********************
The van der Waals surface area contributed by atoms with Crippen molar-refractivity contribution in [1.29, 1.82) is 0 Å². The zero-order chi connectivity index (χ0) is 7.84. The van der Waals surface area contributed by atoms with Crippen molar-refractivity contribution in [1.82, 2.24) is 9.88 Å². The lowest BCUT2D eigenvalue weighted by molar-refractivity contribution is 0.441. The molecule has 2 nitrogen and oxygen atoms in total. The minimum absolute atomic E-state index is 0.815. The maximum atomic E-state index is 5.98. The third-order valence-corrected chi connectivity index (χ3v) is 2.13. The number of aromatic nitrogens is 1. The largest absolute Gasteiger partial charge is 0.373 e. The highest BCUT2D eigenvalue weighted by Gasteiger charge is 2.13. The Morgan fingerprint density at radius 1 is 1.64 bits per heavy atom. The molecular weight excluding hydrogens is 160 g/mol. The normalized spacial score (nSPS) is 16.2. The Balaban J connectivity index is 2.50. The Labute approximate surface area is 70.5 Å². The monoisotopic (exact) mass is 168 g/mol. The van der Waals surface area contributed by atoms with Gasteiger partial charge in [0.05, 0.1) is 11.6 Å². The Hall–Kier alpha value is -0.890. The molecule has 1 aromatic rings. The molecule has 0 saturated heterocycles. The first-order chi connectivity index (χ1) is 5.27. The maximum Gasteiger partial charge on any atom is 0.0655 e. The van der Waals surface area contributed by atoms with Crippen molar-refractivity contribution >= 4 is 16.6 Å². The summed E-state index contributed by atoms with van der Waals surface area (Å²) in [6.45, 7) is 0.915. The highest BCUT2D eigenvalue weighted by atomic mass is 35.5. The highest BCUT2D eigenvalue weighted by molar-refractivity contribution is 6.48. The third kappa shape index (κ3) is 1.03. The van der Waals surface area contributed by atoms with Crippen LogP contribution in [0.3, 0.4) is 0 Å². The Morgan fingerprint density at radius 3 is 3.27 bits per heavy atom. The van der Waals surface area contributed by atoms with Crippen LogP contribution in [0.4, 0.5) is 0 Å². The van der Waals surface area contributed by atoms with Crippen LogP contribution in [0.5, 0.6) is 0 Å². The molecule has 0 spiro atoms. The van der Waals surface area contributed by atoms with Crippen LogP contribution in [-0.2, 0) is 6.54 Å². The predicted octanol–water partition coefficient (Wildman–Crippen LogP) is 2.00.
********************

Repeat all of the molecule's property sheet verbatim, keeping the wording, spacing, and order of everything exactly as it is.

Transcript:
The van der Waals surface area contributed by atoms with Crippen molar-refractivity contribution in [1.29, 1.82) is 0 Å². The zero-order chi connectivity index (χ0) is 7.84. The van der Waals surface area contributed by atoms with Crippen molar-refractivity contribution in [1.82, 2.24) is 9.88 Å². The lowest BCUT2D eigenvalue weighted by molar-refractivity contribution is 0.441. The molecule has 2 nitrogen and oxygen atoms in total. The minimum absolute atomic E-state index is 0.815. The maximum atomic E-state index is 5.98. The third-order valence-corrected chi connectivity index (χ3v) is 2.13. The number of aromatic nitrogens is 1. The largest absolute Gasteiger partial charge is 0.373 e. The highest BCUT2D eigenvalue weighted by Gasteiger charge is 2.13. The Morgan fingerprint density at radius 1 is 1.64 bits per heavy atom. The molecular weight excluding hydrogens is 160 g/mol. The normalized spacial score (nSPS) is 16.2. The Balaban J connectivity index is 2.50. The Labute approximate surface area is 70.5 Å². The monoisotopic (exact) mass is 168 g/mol. The van der Waals surface area contributed by atoms with Gasteiger partial charge in [0.05, 0.1) is 11.6 Å². The Hall–Kier alpha value is -0.890. The molecule has 1 aromatic rings. The molecule has 0 saturated heterocycles. The first-order chi connectivity index (χ1) is 5.27. The maximum Gasteiger partial charge on any atom is 0.0655 e. The van der Waals surface area contributed by atoms with Crippen molar-refractivity contribution >= 4 is 16.6 Å². The summed E-state index contributed by atoms with van der Waals surface area (Å²) in [6.45, 7) is 0.915. The highest BCUT2D eigenvalue weighted by atomic mass is 35.5. The highest BCUT2D eigenvalue weighted by molar-refractivity contribution is 6.48. The third kappa shape index (κ3) is 1.03. The van der Waals surface area contributed by atoms with Crippen LogP contribution in [0.3, 0.4) is 0 Å². The Morgan fingerprint density at radius 3 is 3.27 bits per heavy atom. The van der Waals surface area contributed by atoms with Crippen LogP contribution in [0.4, 0.5) is 0 Å². The van der Waals surface area contributed by atoms with Crippen LogP contribution in [0.5, 0.6) is 0 Å². The molecule has 0 spiro atoms. The van der Waals surface area contributed by atoms with Crippen LogP contribution in [-0.2, 0) is 6.54 Å². The predicted octanol–water partition coefficient (Wildman–Crippen LogP) is 2.00.